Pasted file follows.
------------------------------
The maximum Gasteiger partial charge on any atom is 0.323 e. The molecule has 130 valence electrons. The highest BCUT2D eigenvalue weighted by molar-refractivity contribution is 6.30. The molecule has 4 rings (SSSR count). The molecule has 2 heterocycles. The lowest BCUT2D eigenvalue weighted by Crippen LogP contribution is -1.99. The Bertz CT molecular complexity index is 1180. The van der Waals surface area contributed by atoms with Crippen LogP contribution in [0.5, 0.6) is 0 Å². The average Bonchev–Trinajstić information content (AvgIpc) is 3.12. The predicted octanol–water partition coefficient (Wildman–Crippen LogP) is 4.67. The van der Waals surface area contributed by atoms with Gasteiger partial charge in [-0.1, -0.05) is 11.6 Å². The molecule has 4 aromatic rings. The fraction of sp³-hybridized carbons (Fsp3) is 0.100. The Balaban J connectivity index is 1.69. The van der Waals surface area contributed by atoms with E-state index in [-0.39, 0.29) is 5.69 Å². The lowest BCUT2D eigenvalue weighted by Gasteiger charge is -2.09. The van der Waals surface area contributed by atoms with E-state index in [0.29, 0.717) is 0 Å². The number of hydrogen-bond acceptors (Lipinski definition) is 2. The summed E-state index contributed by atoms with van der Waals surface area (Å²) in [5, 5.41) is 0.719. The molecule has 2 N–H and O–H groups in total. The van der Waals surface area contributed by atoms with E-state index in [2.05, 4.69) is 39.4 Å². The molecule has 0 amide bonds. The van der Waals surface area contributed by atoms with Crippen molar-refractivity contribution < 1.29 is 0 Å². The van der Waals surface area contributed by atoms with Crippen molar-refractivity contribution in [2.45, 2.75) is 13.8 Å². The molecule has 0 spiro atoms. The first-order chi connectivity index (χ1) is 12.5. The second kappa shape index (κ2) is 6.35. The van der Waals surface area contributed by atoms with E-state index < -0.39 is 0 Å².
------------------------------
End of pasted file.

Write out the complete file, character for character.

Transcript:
The maximum Gasteiger partial charge on any atom is 0.323 e. The molecule has 130 valence electrons. The highest BCUT2D eigenvalue weighted by molar-refractivity contribution is 6.30. The molecule has 4 rings (SSSR count). The molecule has 2 heterocycles. The lowest BCUT2D eigenvalue weighted by Crippen LogP contribution is -1.99. The Bertz CT molecular complexity index is 1180. The van der Waals surface area contributed by atoms with Crippen LogP contribution in [0.5, 0.6) is 0 Å². The average Bonchev–Trinajstić information content (AvgIpc) is 3.12. The predicted octanol–water partition coefficient (Wildman–Crippen LogP) is 4.67. The van der Waals surface area contributed by atoms with Gasteiger partial charge in [-0.1, -0.05) is 11.6 Å². The molecule has 4 aromatic rings. The fraction of sp³-hybridized carbons (Fsp3) is 0.100. The Balaban J connectivity index is 1.69. The van der Waals surface area contributed by atoms with E-state index in [-0.39, 0.29) is 5.69 Å². The lowest BCUT2D eigenvalue weighted by Gasteiger charge is -2.09. The van der Waals surface area contributed by atoms with E-state index in [0.29, 0.717) is 0 Å². The number of hydrogen-bond acceptors (Lipinski definition) is 2. The summed E-state index contributed by atoms with van der Waals surface area (Å²) in [5, 5.41) is 0.719. The molecule has 2 N–H and O–H groups in total. The van der Waals surface area contributed by atoms with E-state index in [2.05, 4.69) is 39.4 Å². The molecule has 0 amide bonds. The van der Waals surface area contributed by atoms with Crippen molar-refractivity contribution < 1.29 is 0 Å². The van der Waals surface area contributed by atoms with Crippen molar-refractivity contribution in [2.45, 2.75) is 13.8 Å². The molecule has 0 spiro atoms. The first-order chi connectivity index (χ1) is 12.5. The second kappa shape index (κ2) is 6.35. The van der Waals surface area contributed by atoms with E-state index < -0.39 is 0 Å².